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The King of Kings
The King of Kings is the Greatest Story Ever Told as only Cecil B. DeMille could tell it. In 1927, working with one of the biggest budgets in Hollywood history, DeMille spun the life and Passion of Christ into a silent-era blockbuster. Featuring text drawn directly from the Bible, a…
A Story of Floating Weeds
In 1959, Yasujiro Ozu remade his 1934 silent classic A Story of Floating Weeds in color with the celebrated cinematographer Kazuo Miyagawa (Rashomon, Ugetsu). Setting his later version in a seaside location, Ozu otherwise preserves the details of his elegantly simple plot wherein an aging actor returns to a small…
Marketa Lazarová
In its native land, Frantisek Vlacil's Marketa Lazarova has been hailed as the greatest Czech film ever made; for many U.S. viewers, it will be a revelation. Based on a novel by Vladislav Vancura, this stirring and poetic depiction of a feud between two rival medieval clans is a fierce,…
Master of the House
Before he turned to the story of Joan of Arc, the Danish cinema genius Carl Theodor Dreyer fashioned this ahead-of-its-time examination of domestic life. A deft comedy of gentle revenge, it is the story of a housewife who, with the help of a wily nanny, turns the tables on her…
La bete humaine
Based on the classic Emile Zola novel, Jean Renoir's La bete humaine was one of the legendary director's greatest popular successes--and earned star Jean Gabin a permanent place in the hearts of his countrymen. Part poetic realism, part film noir, the film is a hard-boiled and suspenseful journey into the…
The Private Life of Henry VIII
Part of the Series: The Criterion British Collection
Charles Laughton gulps beer and chomps on mutton, in his first of many iconic screen roles, as King Henry VIII, the ultimate anti-husband. Alexander Korda's first major international success is a raucous, entertaining, even poignant peek into the boudoirs of the infamous king and his six wives. Additional Reading: http://www.criterion.com/current/posts/1133-eclipse-series-16-alexander-korda-s-private-lives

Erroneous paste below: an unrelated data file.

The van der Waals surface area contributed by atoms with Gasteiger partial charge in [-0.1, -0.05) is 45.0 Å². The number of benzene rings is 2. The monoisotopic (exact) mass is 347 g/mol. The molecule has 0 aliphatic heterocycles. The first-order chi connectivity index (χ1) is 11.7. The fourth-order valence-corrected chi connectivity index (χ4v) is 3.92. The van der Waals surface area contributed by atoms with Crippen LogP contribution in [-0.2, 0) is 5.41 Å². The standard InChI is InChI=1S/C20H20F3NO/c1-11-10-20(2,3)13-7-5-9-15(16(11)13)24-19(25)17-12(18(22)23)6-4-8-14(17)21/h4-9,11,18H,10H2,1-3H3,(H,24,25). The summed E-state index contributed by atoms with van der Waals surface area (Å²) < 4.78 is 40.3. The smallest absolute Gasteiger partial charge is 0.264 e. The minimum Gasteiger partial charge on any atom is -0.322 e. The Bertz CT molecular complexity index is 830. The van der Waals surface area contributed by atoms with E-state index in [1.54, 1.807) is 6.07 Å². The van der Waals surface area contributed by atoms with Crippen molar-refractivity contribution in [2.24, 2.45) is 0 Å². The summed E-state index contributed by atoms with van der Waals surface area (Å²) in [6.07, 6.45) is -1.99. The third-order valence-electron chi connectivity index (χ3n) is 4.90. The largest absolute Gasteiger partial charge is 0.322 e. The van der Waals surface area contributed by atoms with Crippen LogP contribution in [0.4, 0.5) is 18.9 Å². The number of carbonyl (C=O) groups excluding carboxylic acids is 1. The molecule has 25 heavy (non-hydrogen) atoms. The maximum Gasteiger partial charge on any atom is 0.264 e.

The Rise of Catherine the Great
Part of the Series: The Criterion British Collection
A quick-witted and compelling dramatization of the troubled marriage of Catherine II (played by German actress Elisabeth Bergner, in her English-language debut) to Peter III (a randy Douglas Fairbanks Jr.) and her subsequent ascension to the throne as Empress of Russia. With its luxurious renderings of the eighteenth-century St. Petersburg…
The Bad Sleep Well
A young executive hunts down his father's killer in director Akira Kurosawa's scathing The Bad Sleep Well. Continuing his legendary collaboration with actor Toshiro Mifune, Kurosawa combines elements of Hamlet and American film noir to chilling effect in exposing the corrupt boardrooms of postwar corporate Japan. Additional Reading: http://www.criterion.com/current/posts/409-the-bad-sleep-well-the-higher-depths http://www.criterion.com/current/posts/1828-the-bad-sleep-well-shakespeare-s-ghost
Drunken Angel
In this powerful early noir from the great Akira Kurosawa, Toshiro Mifune bursts onto the screen as a volatile, tubercular criminal who strikes up an unlikely relationship with Takashi Shimura's jaded physician. Set in and around the muddy swamps and back alleys of postwar Tokyo, Drunken Angel is an evocative,…
Red Beard
A testament to the goodness of humankind, Akira Kurosawa's Red Beard(Akahige) chronicles the tumultuous relationship between an arrogant young doctor and a compassionate clinic director. Toshiro Mifune, in his last role for Kurosawa, gives a powerhouse performance as the dignified yet empathic director who guides his pupil to maturity, teaching…
The Lower Depths
Jean Renoir and Akira Kurosawa, two of cinema's greatest directors, transform Maxim Gorky's classic proletariat play The Lower Depths in their own ways for their own times. Renoir, working amidst the rise of Hitler and the Popular Front in France, had need to take license with the dark nature of…
The Home and the World
Both a romantic-triangle tale and a philosophical take on violence in times of revolution, The Home and the World (Ghare Baire), set in early twentieth-century Bengal, concerns an aristocratic but progressive man who, in insisting on broadening his more traditional wife's political horizons, drives her into the arms of his…